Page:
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So it's easy to calculate. If we've -- we are 1/3 of the market and we've gained almost 1.3 share points, and we've grown only 6%. So obviously, the market is growing slower than that. So that's a little bit of a worry because even INR 5 product, if the consumer is thinking twice before buying, then obviously, there is some serious issue in the economy. But it's always easy to put everything on economy. The fact is that we are market leaders, we have to make sure that we get this issue out, and we figure out what is the way of growing this market.

So I think the issue with most companies, including ourselves, is that while we've become very good at gaining share, we still haven't figured out the formula of showing growth in the category itself. But in this case because the issue is becoming -- is looking tough at this point in time of market growth, we will have to make sure that we take on that leadership position to get this market to grow again. And I'm sure that other players like Parle and ITC are also looking at the same, and they will also do things to rejuvenate the market. And in the next 6 to 8 months, we will start to see this coming back.

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Naveen Trivedi, HDFC Securities Limited, Research Division - Research Analyst [59]

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With respect to improvement between, let's say, April, May and June months, and like right now, July also ends, so have you seen any improvement month-on-month basis?

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Varun Berry, Britannia Industries Limited - MD & Whole Time Director [60]

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We can give a forward-looking outlook, but there is a slight improvement, but it's not like a dramatic change from what it was.

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Naveen Trivedi, HDFC Securities Limited, Research Division - Research Analyst [61]

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Okay. And with respect to your Hindi belt performance, you mentioned that there is certain lag because considering the (inaudible) on this space, would you like to comment on like what is the deceleration that we have seen in the Hindi belt?

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Varun Berry, Britannia Industries Limited - MD & Whole Time Director [62]

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The deceleration in Hindi belt?

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Naveen Trivedi, HDFC Securities Limited, Research Division - Research Analyst [63]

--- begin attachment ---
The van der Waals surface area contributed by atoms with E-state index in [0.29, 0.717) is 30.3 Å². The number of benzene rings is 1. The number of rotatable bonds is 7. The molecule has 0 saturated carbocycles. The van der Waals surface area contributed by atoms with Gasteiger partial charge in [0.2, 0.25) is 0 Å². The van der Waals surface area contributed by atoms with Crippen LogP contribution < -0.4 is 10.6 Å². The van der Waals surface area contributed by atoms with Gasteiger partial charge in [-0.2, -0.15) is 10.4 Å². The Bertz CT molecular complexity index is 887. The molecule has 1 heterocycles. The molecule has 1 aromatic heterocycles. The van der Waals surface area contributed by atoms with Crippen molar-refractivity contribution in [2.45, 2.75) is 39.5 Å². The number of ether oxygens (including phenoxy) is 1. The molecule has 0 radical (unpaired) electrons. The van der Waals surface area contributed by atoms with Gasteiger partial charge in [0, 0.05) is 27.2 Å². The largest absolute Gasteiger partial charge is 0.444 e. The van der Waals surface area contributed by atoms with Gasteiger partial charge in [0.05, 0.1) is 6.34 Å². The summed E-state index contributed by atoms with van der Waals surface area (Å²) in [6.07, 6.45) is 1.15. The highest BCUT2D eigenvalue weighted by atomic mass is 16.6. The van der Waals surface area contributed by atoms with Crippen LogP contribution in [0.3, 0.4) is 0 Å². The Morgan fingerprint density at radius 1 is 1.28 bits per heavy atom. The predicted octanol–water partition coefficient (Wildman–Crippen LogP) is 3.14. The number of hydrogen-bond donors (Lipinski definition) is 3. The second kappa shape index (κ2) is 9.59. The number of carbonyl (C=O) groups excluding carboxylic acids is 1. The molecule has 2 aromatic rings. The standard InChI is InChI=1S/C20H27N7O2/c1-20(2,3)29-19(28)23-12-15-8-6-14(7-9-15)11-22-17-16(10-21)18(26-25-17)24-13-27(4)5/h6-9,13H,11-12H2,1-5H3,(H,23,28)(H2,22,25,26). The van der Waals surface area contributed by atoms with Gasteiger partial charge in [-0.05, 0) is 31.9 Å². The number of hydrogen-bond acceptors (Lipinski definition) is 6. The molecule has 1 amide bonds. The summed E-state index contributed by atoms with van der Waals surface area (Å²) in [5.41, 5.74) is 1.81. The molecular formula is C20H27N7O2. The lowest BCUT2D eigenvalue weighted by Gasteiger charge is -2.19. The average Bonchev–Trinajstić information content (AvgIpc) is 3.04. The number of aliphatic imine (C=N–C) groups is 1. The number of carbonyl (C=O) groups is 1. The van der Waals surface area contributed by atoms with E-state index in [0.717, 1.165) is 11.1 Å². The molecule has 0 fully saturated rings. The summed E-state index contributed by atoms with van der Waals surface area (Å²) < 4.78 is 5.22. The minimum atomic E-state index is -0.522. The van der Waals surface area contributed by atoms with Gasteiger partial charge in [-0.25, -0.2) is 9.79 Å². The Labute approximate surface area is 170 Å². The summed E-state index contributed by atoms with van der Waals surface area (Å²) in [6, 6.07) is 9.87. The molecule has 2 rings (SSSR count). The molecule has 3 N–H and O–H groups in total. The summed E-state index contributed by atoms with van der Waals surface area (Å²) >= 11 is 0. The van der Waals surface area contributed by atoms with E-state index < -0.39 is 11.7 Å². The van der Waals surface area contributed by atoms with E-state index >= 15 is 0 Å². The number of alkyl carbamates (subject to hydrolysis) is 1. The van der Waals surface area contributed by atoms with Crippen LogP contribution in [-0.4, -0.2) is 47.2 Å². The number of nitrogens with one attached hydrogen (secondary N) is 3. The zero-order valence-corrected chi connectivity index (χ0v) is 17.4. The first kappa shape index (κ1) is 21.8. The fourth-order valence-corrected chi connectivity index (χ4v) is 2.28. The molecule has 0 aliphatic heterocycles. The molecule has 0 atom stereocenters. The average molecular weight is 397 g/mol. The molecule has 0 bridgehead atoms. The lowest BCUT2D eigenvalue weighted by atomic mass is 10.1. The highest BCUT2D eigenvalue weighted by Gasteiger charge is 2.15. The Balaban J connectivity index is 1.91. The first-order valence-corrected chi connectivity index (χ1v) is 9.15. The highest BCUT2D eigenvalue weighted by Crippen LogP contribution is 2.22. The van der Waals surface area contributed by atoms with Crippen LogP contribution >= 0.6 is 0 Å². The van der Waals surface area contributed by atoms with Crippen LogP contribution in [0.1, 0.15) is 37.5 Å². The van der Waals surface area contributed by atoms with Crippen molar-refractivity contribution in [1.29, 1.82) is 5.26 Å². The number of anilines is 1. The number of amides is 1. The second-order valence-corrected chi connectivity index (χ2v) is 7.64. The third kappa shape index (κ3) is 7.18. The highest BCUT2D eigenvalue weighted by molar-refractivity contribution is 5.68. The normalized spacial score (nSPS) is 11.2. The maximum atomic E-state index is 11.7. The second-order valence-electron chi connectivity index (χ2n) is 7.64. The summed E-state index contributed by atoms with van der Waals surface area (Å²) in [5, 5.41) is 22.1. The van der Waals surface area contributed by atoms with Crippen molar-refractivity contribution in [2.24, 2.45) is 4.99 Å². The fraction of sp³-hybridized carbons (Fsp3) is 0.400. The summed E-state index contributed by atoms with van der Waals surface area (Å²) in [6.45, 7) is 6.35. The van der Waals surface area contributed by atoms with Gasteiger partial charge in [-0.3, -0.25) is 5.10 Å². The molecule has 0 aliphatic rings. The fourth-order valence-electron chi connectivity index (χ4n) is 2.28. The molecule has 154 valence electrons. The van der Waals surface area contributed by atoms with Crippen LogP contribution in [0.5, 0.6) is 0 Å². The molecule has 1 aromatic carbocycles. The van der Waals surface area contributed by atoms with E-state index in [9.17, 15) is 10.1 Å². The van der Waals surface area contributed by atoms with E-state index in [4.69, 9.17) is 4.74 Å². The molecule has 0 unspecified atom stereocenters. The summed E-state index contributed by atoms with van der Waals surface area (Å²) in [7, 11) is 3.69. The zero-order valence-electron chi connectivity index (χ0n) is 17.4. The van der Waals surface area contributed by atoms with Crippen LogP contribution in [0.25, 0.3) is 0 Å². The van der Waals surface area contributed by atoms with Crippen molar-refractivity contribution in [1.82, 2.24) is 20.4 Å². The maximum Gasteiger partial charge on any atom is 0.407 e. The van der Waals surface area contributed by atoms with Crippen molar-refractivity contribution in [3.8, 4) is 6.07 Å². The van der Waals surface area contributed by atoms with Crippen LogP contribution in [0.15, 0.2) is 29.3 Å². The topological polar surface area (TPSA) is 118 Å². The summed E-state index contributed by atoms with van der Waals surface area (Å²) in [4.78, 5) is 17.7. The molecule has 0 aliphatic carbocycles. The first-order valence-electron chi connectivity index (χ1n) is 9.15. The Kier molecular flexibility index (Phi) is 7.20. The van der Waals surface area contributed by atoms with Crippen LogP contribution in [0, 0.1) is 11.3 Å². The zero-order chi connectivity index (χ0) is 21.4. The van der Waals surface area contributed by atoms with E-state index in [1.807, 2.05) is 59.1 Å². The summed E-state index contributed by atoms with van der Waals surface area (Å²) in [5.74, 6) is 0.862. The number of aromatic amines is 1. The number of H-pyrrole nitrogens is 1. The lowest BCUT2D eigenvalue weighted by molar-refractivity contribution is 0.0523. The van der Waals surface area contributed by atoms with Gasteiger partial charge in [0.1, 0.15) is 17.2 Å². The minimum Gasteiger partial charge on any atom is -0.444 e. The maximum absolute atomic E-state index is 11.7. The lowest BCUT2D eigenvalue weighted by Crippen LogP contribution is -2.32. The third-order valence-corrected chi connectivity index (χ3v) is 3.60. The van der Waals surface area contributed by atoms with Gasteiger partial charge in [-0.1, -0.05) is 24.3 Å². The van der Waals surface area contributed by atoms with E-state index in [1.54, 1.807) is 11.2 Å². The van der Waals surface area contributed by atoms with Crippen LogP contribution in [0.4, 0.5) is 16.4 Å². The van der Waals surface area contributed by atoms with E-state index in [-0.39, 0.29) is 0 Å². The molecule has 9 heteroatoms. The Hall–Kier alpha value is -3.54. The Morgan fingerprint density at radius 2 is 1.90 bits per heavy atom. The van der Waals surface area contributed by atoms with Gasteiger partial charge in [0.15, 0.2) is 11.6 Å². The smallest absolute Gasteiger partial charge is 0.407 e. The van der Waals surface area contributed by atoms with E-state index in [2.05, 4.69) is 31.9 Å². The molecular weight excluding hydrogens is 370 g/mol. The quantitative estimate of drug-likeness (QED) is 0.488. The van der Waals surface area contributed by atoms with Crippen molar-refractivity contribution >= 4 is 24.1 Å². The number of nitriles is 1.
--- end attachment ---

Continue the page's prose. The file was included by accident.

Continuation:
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Yes.

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Varun Berry, Britannia Industries Limited - MD & Whole Time Director [64]

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Yes. So what's happening really is that, earlier, till about a year back, what we were seeing was that the rural market was outpacing the urban market almost by 1.5. So if urban was growing at 1, the rural market was growing at 1.5. What we've seen now is that the rural market has started to grow slower than the urban market, and the urban market itself has slowed down. So I think also, if you just go back a year, we had some competitive issues from our competitor's standpoint, and we've taken full advantage of that because the competitor was inadequately available. We've taken full advantage of that. So our base is also very high because of those reasons. The last quarter of last year, we -- our base was quite high. So we are hoping that as this comes off, and we start to cycle the right base, this will start to become better.

So Hindi belt today, I think, is growing at a very small rate and exactly the same as what we are growing as a company, but we're already seeing signs of that coming back.

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Naveen Trivedi, HDFC Securities Limited, Research Division - Research Analyst [65]

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And can we assume that the urban, rural growth for you was similar this quarter?

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Varun Berry, Britannia Industries Limited - MD & Whole Time Director [66]

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Yes.